September may be back-to-school time, but kids aren’t the only ones whose schedules gear up in the fall. Summer vacations are a memory. Businesses focus on projects that languished over the summer. Churches mobilize their ministry programs. Families turn their attention from vacations to home repairs and major purchases.

If that isn’t enough, toss in the holidays. Halloween is just around the bend, Thanksgiving a mere four weeks later. Then there’s the final lap into Christmas and New Year’s Day. Four months of non-stop activity with barely a moment to catch our breath. September isn’t just another month on the calendar. It’s the starting line of a marathon.

September is also when I return to teaching an annual Bible study. Nine months of volunteering to teach a weekly class of 180+ women. Nine months of training a group of leaders to lead in their respective roles. Nine months of study and preparation, only to begin again the following year.

It’s easy for me to feel like a ministry machine or a plane on autopilot. It’s also easy for the leaders who work with me to think about passing on their commitments. A reduced ministry with a smaller bite out of their schedules can look very attractive at the start of a new year.

Maybe you’re also thinking about stepping away from a commitment you’ve made as you face a new ministry season. Before you do, keep reading.

I’ve learned from experience that combating ministry burnout is a combination of stepping out and leaning in. But the stepping out isn’t what you might think. Consider these ten steps to turn ministry burnout into ministry joy:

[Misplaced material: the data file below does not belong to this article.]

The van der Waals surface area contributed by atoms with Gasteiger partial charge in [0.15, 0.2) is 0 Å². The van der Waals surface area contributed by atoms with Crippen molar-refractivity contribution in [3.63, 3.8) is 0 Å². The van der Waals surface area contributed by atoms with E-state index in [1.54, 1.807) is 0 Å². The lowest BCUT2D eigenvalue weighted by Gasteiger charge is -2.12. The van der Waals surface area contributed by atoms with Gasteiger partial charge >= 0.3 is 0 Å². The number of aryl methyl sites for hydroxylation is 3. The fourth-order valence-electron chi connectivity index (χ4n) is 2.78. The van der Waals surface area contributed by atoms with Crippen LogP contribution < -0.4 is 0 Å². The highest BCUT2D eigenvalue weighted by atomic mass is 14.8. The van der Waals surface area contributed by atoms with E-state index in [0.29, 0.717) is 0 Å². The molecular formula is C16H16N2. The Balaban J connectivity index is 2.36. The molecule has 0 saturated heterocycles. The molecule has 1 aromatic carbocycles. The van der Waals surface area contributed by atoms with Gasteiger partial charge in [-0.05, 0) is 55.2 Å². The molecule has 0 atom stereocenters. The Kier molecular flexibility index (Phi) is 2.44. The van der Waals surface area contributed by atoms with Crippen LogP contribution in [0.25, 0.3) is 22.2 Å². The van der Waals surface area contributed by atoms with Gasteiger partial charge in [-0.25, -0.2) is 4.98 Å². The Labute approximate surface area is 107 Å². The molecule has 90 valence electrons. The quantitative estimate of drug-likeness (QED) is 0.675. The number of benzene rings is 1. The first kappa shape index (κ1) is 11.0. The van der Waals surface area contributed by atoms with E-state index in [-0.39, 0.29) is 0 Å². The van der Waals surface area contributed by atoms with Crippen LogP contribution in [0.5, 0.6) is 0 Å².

1. Step out of ministry motivated by guilt.

Lean in to ministry motivated by gratitude.

Guilt can be powerful. However, when it comes to ministry, it’s the wrong motivator. Guilt is effective in the short term because it causes us to seek the approval of others, including God. But guilt leads to resentment. Ministry that flows from the wellspring of gratitude encourages both us and the people we serve.

“Therefore let us be grateful for receiving a kingdom that cannot be shaken, and thus let us offer to God acceptable worship, with reverence and awe” (Hebrews 12:28 ESV).

2. Step out of serving on autopilot.

Lean in to being intentional about ministry activity.

When I first began driving a car with manual transmission, I learned the advantages of coasting in neutral gear. But coasting in ministry means we’re not fully engaged. God uses ministry as much for our own spiritual growth as for the growth of others. Are we willing to intentionally press on?

“Therefore let us leave the elementary doctrine of Christ and go on to maturity” (Hebrews 6:1).

3. Step out of seeing ministry as a task.

Lean in to focusing on the people for whom Christ died.

Someone once said this Christian life would be a piece of cake if it weren’t for all the people. People can be difficult, needy, and messy. It’s simpler to view ministry as a series of tasks—items on a to-do list—rather than a process of growing relationships. But then I remember that it was for messy people, including me, that Christ died.

“For God so loved the world, that he gave his only Son, that whoever believes in him should not perish but have eternal life” (John 3:16).

4. Step out of cutting corners to make ministry convenient.